Don’t worry, though; I will certainly still be praying for them. Just not up in front of them at the opening of their day. You can pray for them, too (see 1 Timothy 2: 1-3), and say whatever the Spirit leads you to offer.

In all fairness, quite a few of them appreciate those prayers, and count on them. Lift them up, and keep on praying for them all.

Jeff Gill is a writer, storyteller, and supply preacher around central Ohio; say a prayer for him or just drop a line to

Tuesday, May 22, 2007

Notes From My Knapsack 5-27-07
Jeff Gill

Denison & My Name Is Earl

Many of you know that Steve Carell of “The Office” went to Denison, living here in Licking County for four years.

Usually on right before that show is “My Name Is Earl,” and as far as I know there are no local connections to that program (except some major déjà vu moments while viewing).

But I want to bookend our graduation season glance at the large inscriptions on the College Street campus gateways with an “Earl” connection of sorts.

Along with Earl and his brother Randy there are a number of recurring characters, including Earl’s ex-wife Joy, and a lady she does not get along with at all named Catalina.

Catalina’s immigration status is, um, currently under debate in Washington. Stay tuned to that… Anyhow, Catalina is pretty fluent in English, putting her a step ahead of most illegal aliens in the US, but occasionally, mainly when her character is angry, she launches into Espanol. Having taken Latin and German in high school, I have only scraps picked up on Southwestern trips and in reading the menu at Taco Bell.

But those years of Latin and culinary clues gave me just enough to prick up my ears when I was watching a re-run of an Earl episode.

In a first season episode called "Barn Burner,” it appears that Catalina is cursing out Joy in Spanish. It didn’t sound quite right, though. Later on, I did some Googling about on the internet, and found out something I think is quite clever: what she’s saying is "I want to thank the Latino audience that tunes in to watch the show every week. And to those of you who aren't Latino, I want to congratulate you for learning another language."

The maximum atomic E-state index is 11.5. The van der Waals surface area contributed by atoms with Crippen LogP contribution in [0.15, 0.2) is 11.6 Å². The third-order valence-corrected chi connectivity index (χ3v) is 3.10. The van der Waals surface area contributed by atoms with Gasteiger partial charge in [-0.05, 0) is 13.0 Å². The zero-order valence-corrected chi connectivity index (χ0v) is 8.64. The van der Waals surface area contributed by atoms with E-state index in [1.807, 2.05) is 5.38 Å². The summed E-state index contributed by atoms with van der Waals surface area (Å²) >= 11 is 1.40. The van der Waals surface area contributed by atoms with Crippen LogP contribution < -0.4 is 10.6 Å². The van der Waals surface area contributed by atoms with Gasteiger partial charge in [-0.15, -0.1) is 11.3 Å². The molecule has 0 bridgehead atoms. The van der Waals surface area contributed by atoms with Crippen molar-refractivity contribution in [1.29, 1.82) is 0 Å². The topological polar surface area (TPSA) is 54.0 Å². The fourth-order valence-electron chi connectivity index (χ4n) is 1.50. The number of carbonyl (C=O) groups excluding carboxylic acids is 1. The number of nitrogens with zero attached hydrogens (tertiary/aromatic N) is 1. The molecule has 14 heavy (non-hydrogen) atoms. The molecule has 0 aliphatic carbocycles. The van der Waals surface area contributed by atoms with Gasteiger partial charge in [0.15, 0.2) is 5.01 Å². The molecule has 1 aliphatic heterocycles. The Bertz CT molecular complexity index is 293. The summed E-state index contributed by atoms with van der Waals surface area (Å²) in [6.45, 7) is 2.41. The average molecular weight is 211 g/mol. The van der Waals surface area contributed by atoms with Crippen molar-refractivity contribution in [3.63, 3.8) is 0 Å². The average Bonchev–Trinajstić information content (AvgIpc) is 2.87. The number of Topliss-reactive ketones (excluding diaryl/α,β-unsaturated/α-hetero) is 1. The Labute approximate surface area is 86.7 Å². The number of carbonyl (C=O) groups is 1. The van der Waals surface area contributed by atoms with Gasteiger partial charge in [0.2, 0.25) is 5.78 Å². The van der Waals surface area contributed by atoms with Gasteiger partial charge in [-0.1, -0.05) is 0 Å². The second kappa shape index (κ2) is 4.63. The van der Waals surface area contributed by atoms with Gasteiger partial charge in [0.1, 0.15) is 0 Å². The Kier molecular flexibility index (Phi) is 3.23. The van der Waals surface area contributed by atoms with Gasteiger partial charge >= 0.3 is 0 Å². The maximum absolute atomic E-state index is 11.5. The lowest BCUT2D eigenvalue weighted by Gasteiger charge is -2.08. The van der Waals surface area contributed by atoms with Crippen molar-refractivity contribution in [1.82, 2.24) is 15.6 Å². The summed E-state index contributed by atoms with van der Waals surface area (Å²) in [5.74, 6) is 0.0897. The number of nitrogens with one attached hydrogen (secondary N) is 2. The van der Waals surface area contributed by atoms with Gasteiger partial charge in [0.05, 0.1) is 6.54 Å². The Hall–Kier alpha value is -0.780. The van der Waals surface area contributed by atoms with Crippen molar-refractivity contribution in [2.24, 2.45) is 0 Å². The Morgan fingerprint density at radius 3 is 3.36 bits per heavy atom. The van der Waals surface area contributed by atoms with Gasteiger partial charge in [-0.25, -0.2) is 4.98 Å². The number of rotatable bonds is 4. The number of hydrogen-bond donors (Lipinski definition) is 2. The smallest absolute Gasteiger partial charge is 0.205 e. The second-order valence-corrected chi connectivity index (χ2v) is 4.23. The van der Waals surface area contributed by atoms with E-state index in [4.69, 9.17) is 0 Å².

Catalina does the same trick, it turns out, at season’s end for both the first and this most recent season, and we can expect more hidden surprises and in-jokes with season three picked up by the NBC network.

Back to those distinguished looking campus gateways at Denison! Down by the intersection of Burg St. and College is the final pair of inscriptions, one long known to be a Ben Franklin classic about time being the stuff life is made of, and don’t waste it.

Opposite is a statement that has long been listed in college lore as “unattributed,” which just means that somewhere since President Emory Hunt picked it out a century ago, no one has been sure where it came from.

It’s kind of appropriate that the obscurity of the quote is tied to the quotation, which says in full “Languages are no more than the keys of sciences; He who despises one, slights the other.” The source is hard to track down because the original is in French, from an author named Jean de la Bruyere. La Bruyere was a student of Pascal and Montaigne, a contemporary of Racine and Corneille, and over to the English side of the channel, he strongly influenced Joseph Addison with his “The Characters, or Manners of the Present Age,” where the quote derives.

Addison went on to create the idea of short essays in cheap, public settings like broadsheets and newspapers, with a connection over time not preventing the enjoyment of any one.

Or, you could just say that Addison invented the role of newspaper columnist!

La Bruyere wanted, like Catalina, for us to appreciate the importance of having knowledge and familiarity with different languages. Emory Hunt wanted Denison students and any passers-by to see quotes affirming hard work (George Crabbe), aspiration (Longfellow’s Augustine quote), good use of time (Franklin), and the value of learning languages (La Bruyere).

In that way, the four quotes on the two gates from lower to upper campus make a perfect summation of what a liberal arts education is all about.

Jeff Gill is a writer, storyteller, and supply preacher around central Ohio; he speaks no French at all, sadly. Parleys-vooz with him at